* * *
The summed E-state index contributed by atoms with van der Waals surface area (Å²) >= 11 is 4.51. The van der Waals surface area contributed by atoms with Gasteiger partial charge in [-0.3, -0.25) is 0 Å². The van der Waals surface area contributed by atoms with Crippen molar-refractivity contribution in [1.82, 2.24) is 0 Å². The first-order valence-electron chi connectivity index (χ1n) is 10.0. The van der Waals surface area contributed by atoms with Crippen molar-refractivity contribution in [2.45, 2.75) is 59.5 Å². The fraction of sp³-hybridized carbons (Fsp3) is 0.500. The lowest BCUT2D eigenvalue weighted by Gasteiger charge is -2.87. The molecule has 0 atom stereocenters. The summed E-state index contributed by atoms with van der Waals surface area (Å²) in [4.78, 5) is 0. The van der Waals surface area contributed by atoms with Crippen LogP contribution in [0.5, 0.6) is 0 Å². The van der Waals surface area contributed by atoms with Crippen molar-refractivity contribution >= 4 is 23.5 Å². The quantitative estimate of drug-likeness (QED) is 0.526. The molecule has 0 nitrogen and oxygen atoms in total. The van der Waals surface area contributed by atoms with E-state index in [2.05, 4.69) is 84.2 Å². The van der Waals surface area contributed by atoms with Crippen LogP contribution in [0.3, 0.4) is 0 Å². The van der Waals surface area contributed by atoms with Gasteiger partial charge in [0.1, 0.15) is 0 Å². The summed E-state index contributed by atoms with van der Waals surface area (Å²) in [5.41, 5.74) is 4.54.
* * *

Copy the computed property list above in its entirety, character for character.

The summed E-state index contributed by atoms with van der Waals surface area (Å²) >= 11 is 4.51. The van der Waals surface area contributed by atoms with Gasteiger partial charge in [-0.3, -0.25) is 0 Å². The van der Waals surface area contributed by atoms with Crippen molar-refractivity contribution in [1.82, 2.24) is 0 Å². The first-order valence-electron chi connectivity index (χ1n) is 10.0. The van der Waals surface area contributed by atoms with Crippen molar-refractivity contribution in [2.45, 2.75) is 59.5 Å². The fraction of sp³-hybridized carbons (Fsp3) is 0.500. The lowest BCUT2D eigenvalue weighted by Gasteiger charge is -2.87. The molecule has 0 atom stereocenters. The summed E-state index contributed by atoms with van der Waals surface area (Å²) in [4.78, 5) is 0. The van der Waals surface area contributed by atoms with Crippen LogP contribution in [0.5, 0.6) is 0 Å². The van der Waals surface area contributed by atoms with Crippen molar-refractivity contribution >= 4 is 23.5 Å². The quantitative estimate of drug-likeness (QED) is 0.526. The molecule has 0 nitrogen and oxygen atoms in total. The van der Waals surface area contributed by atoms with E-state index in [2.05, 4.69) is 84.2 Å². The van der Waals surface area contributed by atoms with Crippen LogP contribution in [0.3, 0.4) is 0 Å². The van der Waals surface area contributed by atoms with Gasteiger partial charge in [0.1, 0.15) is 0 Å². The summed E-state index contributed by atoms with van der Waals surface area (Å²) in [5.41, 5.74) is 4.54.